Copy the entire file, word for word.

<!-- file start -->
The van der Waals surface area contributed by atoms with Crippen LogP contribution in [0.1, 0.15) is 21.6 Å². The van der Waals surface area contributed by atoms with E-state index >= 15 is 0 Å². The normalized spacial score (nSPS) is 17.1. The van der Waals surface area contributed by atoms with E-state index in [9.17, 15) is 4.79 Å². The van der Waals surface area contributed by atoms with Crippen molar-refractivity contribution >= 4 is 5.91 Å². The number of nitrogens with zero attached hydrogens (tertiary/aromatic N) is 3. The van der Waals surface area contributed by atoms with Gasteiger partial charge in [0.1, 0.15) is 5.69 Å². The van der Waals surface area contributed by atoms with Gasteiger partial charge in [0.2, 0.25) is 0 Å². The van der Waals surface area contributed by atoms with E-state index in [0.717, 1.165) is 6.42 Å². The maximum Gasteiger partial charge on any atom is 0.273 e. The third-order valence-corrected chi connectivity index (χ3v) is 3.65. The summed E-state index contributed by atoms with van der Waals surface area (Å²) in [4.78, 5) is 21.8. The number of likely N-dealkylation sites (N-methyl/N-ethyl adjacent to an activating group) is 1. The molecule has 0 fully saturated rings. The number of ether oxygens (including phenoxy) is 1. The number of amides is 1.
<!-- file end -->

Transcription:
The van der Waals surface area contributed by atoms with Crippen LogP contribution in [0.1, 0.15) is 21.6 Å². The van der Waals surface area contributed by atoms with E-state index >= 15 is 0 Å². The normalized spacial score (nSPS) is 17.1. The van der Waals surface area contributed by atoms with E-state index in [9.17, 15) is 4.79 Å². The van der Waals surface area contributed by atoms with Crippen molar-refractivity contribution >= 4 is 5.91 Å². The number of nitrogens with zero attached hydrogens (tertiary/aromatic N) is 3. The van der Waals surface area contributed by atoms with Gasteiger partial charge in [0.1, 0.15) is 5.69 Å². The van der Waals surface area contributed by atoms with Gasteiger partial charge in [0.2, 0.25) is 0 Å². The van der Waals surface area contributed by atoms with E-state index in [0.717, 1.165) is 6.42 Å². The maximum Gasteiger partial charge on any atom is 0.273 e. The third-order valence-corrected chi connectivity index (χ3v) is 3.65. The summed E-state index contributed by atoms with van der Waals surface area (Å²) in [4.78, 5) is 21.8. The number of likely N-dealkylation sites (N-methyl/N-ethyl adjacent to an activating group) is 1. The molecule has 0 fully saturated rings. The number of ether oxygens (including phenoxy) is 1. The number of amides is 1.